Ice Climber (FDS): Level and enemy differences; Port of the arcade version.

Metroid: Has some enemy differences (IIRC), plus enhanced music, different sound effects, and three save slots (like Zelda no Densetsu); There may be slight level differences.

Zelda no Densetsu FDS (Legend of Zelda): Lots of differences here: The font used in the game is different. The 'Magic Book' is called a Bible', the opening score is different due to enhanced sound, as are the following effects: Sword beam sounds more like electricity/fighting; Bombs sound like farting/exploding; link makes a more 'ouch' like sound when hurt; enemies make a different sound when killed; loading time for dungeons (when entering or exiting); Pols Voice is killed by shouting into the mic on Controller II, not by arrows; I think that the whistle and secrets make different sounds too.
1994 Cartridge Release: Same as USA release, except for game language. Pols Voice is killed by arrows in this version, as it was made for the New Famicom (A/V) which has no microphone.


Link no Boken (Zelda II)
: Message text, when speaking to people makes a unique, burbling sound, rather than beeping.

Hikari Shinwa: Parutena no Kagami (Kid Icarus): Musical differences and some enemy differences; Three save slots instead of password system.

Also…although these nest items aren’t technically game differences, they fit in with the vein of this thread:

Ghostbusters II: Well, although there are no differences here, there there is actually a different game, titled 'New Ghostbusters II' for the FC that is everything you'd want in a GB video game. It follows the movie and all you do is go through areas and trap ghosts. Unlike Ghostbusters and Ghostbusters II (both by Activision), New Ghostbusters II is an awesome game that everybody should try!

You choose two characters: Egon, Winston, Ray, Peter or Lewis: One is the zapper and the other the trapper, and you go through stages such as Dana’s apartment, the courthouse, and the subway/railway underground using the two characters to catch ghosts until you reach the boss of each level, who you must trap as well.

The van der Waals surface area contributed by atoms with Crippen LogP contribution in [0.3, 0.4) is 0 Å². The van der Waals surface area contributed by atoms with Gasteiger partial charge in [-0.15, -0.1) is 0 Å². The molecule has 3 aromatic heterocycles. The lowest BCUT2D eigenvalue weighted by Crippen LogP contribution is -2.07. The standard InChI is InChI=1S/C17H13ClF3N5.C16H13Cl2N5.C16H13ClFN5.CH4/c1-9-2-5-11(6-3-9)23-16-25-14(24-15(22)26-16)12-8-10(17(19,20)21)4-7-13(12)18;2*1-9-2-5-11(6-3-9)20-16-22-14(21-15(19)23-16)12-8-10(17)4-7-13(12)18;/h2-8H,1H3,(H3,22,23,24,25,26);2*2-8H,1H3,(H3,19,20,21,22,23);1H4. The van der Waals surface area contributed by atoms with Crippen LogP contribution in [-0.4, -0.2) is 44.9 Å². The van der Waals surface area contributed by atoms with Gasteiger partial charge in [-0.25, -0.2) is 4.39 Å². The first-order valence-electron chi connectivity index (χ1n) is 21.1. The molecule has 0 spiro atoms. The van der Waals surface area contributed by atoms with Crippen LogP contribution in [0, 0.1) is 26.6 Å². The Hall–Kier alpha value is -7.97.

The graphics are top-notch and the gameplay is great, with only a few control problems (when trapping). There is also an options menu that allows you to set up your beam length, game difficulty, and number of lives. It also has cool, upbeat music and excellent sound effects!

HAL Labs coded this masterpiece, which was released for the Famicom and for the PAL NES market. The only problems IMO is that it is too short, and that there is no Statue of Liberty scene. At least you aren’t running around popping things with slime or shooting at dancing birds over the harbour… Here is a link to a great review of it: http://www.vgmuseum.com/reviews/nes/nghostbstrs2  ...  Check it out!

Tetris 2 + Bombliss: Not the same Tetris 2 as released in the US. (Our Tetris 2 was released as  Tetris Flash on the Famicom), this is a 2-Player version of Tetris, with much more fluid controls, cool and clean graphics and nice music. It also features a second logic-solving game Bombliss, (a game similar to Tetris Blast) that requires you to use specific pieces to clear levels by causing chain reactions.

Definitely a must-have for puzzle-game lovers, it was also released for the SFC in two versions (normal and Special Edition), although I refer the 8-bit release myself. There was a follow-up, Tetris 3 that includes a new spin on Bombliss and a game called Magicliss as well as a four-player mode. (There is even a special multitap for Tetris 3's four-player mode, but any SFC multitap works.)